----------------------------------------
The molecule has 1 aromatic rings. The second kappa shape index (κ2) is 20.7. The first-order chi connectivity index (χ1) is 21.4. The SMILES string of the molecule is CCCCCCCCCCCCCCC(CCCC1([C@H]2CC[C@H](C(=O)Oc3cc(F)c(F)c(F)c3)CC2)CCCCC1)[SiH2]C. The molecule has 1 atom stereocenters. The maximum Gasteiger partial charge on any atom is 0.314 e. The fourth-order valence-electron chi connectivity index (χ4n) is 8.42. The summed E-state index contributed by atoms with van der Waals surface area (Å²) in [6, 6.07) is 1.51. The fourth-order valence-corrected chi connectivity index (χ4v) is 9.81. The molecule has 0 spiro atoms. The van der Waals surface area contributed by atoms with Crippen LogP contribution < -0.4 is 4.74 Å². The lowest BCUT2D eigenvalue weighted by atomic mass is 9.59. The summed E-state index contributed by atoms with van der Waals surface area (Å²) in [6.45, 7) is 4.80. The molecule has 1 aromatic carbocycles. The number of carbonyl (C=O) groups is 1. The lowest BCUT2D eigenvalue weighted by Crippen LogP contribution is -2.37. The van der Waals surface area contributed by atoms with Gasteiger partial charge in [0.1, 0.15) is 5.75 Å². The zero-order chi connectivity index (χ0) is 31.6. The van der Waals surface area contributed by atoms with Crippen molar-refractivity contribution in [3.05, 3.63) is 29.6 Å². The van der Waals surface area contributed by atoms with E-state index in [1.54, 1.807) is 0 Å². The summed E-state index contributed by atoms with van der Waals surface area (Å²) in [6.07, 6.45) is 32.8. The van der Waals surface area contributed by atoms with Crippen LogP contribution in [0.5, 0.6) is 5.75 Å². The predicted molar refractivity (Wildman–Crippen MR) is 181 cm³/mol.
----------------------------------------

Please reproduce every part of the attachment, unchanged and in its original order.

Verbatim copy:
The molecule has 1 aromatic rings. The second kappa shape index (κ2) is 20.7. The first-order chi connectivity index (χ1) is 21.4. The SMILES string of the molecule is CCCCCCCCCCCCCCC(CCCC1([C@H]2CC[C@H](C(=O)Oc3cc(F)c(F)c(F)c3)CC2)CCCCC1)[SiH2]C. The molecule has 1 atom stereocenters. The maximum Gasteiger partial charge on any atom is 0.314 e. The fourth-order valence-electron chi connectivity index (χ4n) is 8.42. The summed E-state index contributed by atoms with van der Waals surface area (Å²) in [6, 6.07) is 1.51. The fourth-order valence-corrected chi connectivity index (χ4v) is 9.81. The molecule has 0 spiro atoms. The van der Waals surface area contributed by atoms with Crippen LogP contribution < -0.4 is 4.74 Å². The lowest BCUT2D eigenvalue weighted by atomic mass is 9.59. The summed E-state index contributed by atoms with van der Waals surface area (Å²) in [6.45, 7) is 4.80. The molecule has 1 aromatic carbocycles. The number of carbonyl (C=O) groups is 1. The lowest BCUT2D eigenvalue weighted by Crippen LogP contribution is -2.37. The van der Waals surface area contributed by atoms with Gasteiger partial charge in [0.1, 0.15) is 5.75 Å². The zero-order chi connectivity index (χ0) is 31.6. The van der Waals surface area contributed by atoms with Crippen molar-refractivity contribution in [3.05, 3.63) is 29.6 Å². The van der Waals surface area contributed by atoms with E-state index in [1.54, 1.807) is 0 Å². The summed E-state index contributed by atoms with van der Waals surface area (Å²) in [6.07, 6.45) is 32.8. The van der Waals surface area contributed by atoms with Crippen LogP contribution in [0.5, 0.6) is 5.75 Å². The predicted molar refractivity (Wildman–Crippen MR) is 181 cm³/mol.